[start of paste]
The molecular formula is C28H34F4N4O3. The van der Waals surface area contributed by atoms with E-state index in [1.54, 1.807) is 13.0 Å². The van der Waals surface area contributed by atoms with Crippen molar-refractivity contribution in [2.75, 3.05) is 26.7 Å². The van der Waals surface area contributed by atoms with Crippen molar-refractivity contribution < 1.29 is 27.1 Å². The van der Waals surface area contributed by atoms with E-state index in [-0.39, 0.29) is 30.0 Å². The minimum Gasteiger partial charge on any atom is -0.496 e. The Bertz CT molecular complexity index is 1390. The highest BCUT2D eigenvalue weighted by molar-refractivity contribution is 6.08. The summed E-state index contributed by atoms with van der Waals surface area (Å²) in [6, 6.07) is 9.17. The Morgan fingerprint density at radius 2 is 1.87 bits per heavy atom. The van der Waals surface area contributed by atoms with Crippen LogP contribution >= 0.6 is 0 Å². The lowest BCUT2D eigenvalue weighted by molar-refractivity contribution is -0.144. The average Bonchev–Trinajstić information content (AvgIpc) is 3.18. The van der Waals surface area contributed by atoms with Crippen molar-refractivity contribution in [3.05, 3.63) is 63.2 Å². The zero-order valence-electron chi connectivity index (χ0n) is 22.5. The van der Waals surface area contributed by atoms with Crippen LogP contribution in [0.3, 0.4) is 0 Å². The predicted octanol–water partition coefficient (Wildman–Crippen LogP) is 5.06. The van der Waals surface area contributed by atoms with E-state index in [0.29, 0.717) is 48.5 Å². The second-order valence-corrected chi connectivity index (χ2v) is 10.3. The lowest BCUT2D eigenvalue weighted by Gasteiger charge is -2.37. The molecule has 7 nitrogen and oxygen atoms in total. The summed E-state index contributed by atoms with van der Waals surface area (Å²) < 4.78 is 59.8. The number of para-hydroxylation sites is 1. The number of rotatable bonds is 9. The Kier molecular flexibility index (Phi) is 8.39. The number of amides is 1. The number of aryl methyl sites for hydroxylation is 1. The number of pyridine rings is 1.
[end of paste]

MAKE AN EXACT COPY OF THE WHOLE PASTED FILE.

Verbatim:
The molecular formula is C28H34F4N4O3. The van der Waals surface area contributed by atoms with E-state index in [1.54, 1.807) is 13.0 Å². The van der Waals surface area contributed by atoms with Crippen molar-refractivity contribution in [2.75, 3.05) is 26.7 Å². The van der Waals surface area contributed by atoms with Crippen molar-refractivity contribution < 1.29 is 27.1 Å². The van der Waals surface area contributed by atoms with E-state index in [-0.39, 0.29) is 30.0 Å². The minimum Gasteiger partial charge on any atom is -0.496 e. The Bertz CT molecular complexity index is 1390. The highest BCUT2D eigenvalue weighted by molar-refractivity contribution is 6.08. The summed E-state index contributed by atoms with van der Waals surface area (Å²) in [6, 6.07) is 9.17. The Morgan fingerprint density at radius 2 is 1.87 bits per heavy atom. The van der Waals surface area contributed by atoms with Crippen LogP contribution >= 0.6 is 0 Å². The lowest BCUT2D eigenvalue weighted by molar-refractivity contribution is -0.144. The average Bonchev–Trinajstić information content (AvgIpc) is 3.18. The van der Waals surface area contributed by atoms with Crippen molar-refractivity contribution in [3.05, 3.63) is 63.2 Å². The zero-order valence-electron chi connectivity index (χ0n) is 22.5. The van der Waals surface area contributed by atoms with Crippen LogP contribution in [0.3, 0.4) is 0 Å². The predicted octanol–water partition coefficient (Wildman–Crippen LogP) is 5.06. The van der Waals surface area contributed by atoms with E-state index in [0.29, 0.717) is 48.5 Å². The second-order valence-corrected chi connectivity index (χ2v) is 10.3. The lowest BCUT2D eigenvalue weighted by Gasteiger charge is -2.37. The molecule has 7 nitrogen and oxygen atoms in total. The summed E-state index contributed by atoms with van der Waals surface area (Å²) < 4.78 is 59.8. The number of para-hydroxylation sites is 1. The number of rotatable bonds is 9. The Kier molecular flexibility index (Phi) is 8.39. The number of amides is 1. The number of aryl methyl sites for hydroxylation is 1. The number of pyridine rings is 1.